As the debate over adding the citizenship question to the 2020 census rages on, concerns over the effects of an undercount remain. According to a study by the Shorenstein Center on Media, Politics, and Public Policy at the Harvard Kennedy School, including the citizenship question, which would specifically ask participants about their citizenship status and birthplace, would lead to an undercount of 6 million Hispanics, or about 12 percent of the U.S. Hispanic population.
The Washington Post worked with those who produced the Harvard study to estimate where the citizenship question would have the greatest impact. California and Texas would be the most impacted states, with undercounting of 1.84 million and 1.15 million Hispanics, respectively. Florida (601,803 undercounted) and New York (454,095 undercounted) would be close to follow. Undercounting the Hispanic population would have economic effects and impact congressional representation.
An undercount of six million Hispanics could dramatically change the makeup of congressional districts in several states. Under the estimated undercount scenario discussed above:
- California would be projected to lose 2 congressional seats;
- Arizona would lose its projected gain of one seat;
- Montana could gain an additional seat; and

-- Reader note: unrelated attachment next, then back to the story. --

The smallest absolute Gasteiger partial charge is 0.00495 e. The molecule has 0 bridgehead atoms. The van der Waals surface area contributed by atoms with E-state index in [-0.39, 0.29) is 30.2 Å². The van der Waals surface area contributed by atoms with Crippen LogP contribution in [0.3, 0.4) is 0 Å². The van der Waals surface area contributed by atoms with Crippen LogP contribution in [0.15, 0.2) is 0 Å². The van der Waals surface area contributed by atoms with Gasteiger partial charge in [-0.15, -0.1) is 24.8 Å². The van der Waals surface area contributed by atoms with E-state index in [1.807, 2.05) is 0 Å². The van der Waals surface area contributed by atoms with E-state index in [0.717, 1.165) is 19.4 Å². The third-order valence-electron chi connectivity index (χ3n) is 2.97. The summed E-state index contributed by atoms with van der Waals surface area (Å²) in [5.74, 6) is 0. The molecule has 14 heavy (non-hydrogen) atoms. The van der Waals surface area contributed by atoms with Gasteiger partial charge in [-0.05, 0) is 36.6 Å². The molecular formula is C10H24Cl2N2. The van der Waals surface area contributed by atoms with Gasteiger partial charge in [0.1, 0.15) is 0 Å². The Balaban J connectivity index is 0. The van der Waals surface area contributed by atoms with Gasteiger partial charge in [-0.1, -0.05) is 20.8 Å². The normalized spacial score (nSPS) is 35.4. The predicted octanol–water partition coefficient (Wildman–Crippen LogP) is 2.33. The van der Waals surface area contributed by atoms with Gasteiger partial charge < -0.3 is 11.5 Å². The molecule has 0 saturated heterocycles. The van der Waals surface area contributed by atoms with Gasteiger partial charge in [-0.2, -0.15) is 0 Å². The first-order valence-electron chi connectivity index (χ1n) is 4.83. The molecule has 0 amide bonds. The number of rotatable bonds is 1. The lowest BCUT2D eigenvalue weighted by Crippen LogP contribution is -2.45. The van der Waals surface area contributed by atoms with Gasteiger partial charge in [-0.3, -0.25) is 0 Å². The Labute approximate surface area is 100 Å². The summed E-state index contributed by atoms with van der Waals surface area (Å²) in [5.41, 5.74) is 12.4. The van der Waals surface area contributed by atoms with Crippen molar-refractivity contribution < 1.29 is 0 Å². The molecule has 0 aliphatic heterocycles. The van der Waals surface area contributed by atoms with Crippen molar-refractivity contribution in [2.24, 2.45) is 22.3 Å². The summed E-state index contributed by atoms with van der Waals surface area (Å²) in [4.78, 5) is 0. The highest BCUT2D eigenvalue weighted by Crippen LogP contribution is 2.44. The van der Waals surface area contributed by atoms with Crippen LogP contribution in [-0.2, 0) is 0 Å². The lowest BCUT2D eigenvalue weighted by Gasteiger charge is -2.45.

- Alabama, Minnesota, and Ohio could avoid their projected loss of a seat.
The potential economic impacts of adding the citizenship question are substantial. Lower Hispanic response rates related to citizenship will drive up the cost of doing the census, as the U.S. Census Bureau will make multiple attempts at a series of follow-up contacts and in-person interviews to reach this population.
Hundreds of billions of dollars in census supported federal programs are also at risk of being misappropriated. Half of the nation’s largest federal programs are calculated using state or regional per-capita income to allocate funds. An undercount will not change the amount of funds, rather the distribution of funds will be allocated incorrectly. One particularly vulnerable program is Medicaid. In Texas, an undercount could cost the state an estimated $378 million in annual Medicaid funds, whereas Illinois would gain over $9 million in annual Medicaid funds. California would see significant reductions in WIC funds, estimated at $10.6 million annually.
Census data is arguably the most powerful tool for local, state, and regional governments to make accurate decisions affecting budgeting, disaster response, land-use and transportation planning, measuring environmental and economic impacts, and more. So, the question remains, can the United States withstand a decade of inaccurate population data?
Many state and local governments have voiced serious concern over the inclusion of a citizenship question and subsequent undercount. Regional councils are encouraged to reach out to their members of Congress and share how undercounting could impact their region for the next ten years. Regional councils are also encouraged to continue educating their constituents virtually and in person (though Complete Count Committee meetings and outreach, public service announcements, social media, etc.) on why it is important that they participate in the upcoming 2020 census.
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